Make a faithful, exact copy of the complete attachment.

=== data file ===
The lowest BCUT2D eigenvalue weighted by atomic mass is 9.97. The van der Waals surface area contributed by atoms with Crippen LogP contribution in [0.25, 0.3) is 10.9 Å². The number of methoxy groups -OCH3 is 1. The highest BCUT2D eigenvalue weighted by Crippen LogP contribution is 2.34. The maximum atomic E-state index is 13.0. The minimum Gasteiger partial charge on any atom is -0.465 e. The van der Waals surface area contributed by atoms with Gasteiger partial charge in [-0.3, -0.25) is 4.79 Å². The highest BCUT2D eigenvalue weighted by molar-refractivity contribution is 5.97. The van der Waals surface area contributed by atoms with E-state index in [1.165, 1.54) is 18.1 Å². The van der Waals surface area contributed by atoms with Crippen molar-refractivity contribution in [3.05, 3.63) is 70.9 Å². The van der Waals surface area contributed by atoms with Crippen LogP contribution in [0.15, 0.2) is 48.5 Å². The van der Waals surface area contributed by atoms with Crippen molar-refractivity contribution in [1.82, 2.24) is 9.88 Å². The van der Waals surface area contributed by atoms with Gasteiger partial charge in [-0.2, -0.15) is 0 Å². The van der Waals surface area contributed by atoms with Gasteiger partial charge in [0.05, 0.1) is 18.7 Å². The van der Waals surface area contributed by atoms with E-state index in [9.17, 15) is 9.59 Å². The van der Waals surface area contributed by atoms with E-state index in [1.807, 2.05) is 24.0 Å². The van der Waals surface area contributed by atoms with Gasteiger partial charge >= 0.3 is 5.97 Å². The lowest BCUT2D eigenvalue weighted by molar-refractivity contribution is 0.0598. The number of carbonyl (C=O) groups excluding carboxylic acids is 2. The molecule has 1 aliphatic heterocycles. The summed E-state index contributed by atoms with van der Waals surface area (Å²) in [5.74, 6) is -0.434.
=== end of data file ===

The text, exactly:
The lowest BCUT2D eigenvalue weighted by atomic mass is 9.97. The van der Waals surface area contributed by atoms with Crippen LogP contribution in [0.25, 0.3) is 10.9 Å². The number of methoxy groups -OCH3 is 1. The highest BCUT2D eigenvalue weighted by Crippen LogP contribution is 2.34. The maximum atomic E-state index is 13.0. The minimum Gasteiger partial charge on any atom is -0.465 e. The van der Waals surface area contributed by atoms with Gasteiger partial charge in [-0.3, -0.25) is 4.79 Å². The highest BCUT2D eigenvalue weighted by molar-refractivity contribution is 5.97. The van der Waals surface area contributed by atoms with E-state index in [1.165, 1.54) is 18.1 Å². The van der Waals surface area contributed by atoms with Crippen molar-refractivity contribution in [3.05, 3.63) is 70.9 Å². The van der Waals surface area contributed by atoms with Crippen LogP contribution in [0.15, 0.2) is 48.5 Å². The van der Waals surface area contributed by atoms with Crippen molar-refractivity contribution in [1.82, 2.24) is 9.88 Å². The van der Waals surface area contributed by atoms with Gasteiger partial charge in [-0.2, -0.15) is 0 Å². The van der Waals surface area contributed by atoms with Gasteiger partial charge in [0.05, 0.1) is 18.7 Å². The van der Waals surface area contributed by atoms with E-state index in [9.17, 15) is 9.59 Å². The van der Waals surface area contributed by atoms with E-state index in [1.807, 2.05) is 24.0 Å². The van der Waals surface area contributed by atoms with Gasteiger partial charge >= 0.3 is 5.97 Å². The lowest BCUT2D eigenvalue weighted by molar-refractivity contribution is 0.0598. The number of carbonyl (C=O) groups excluding carboxylic acids is 2. The molecule has 1 aliphatic heterocycles. The summed E-state index contributed by atoms with van der Waals surface area (Å²) in [5.74, 6) is -0.434.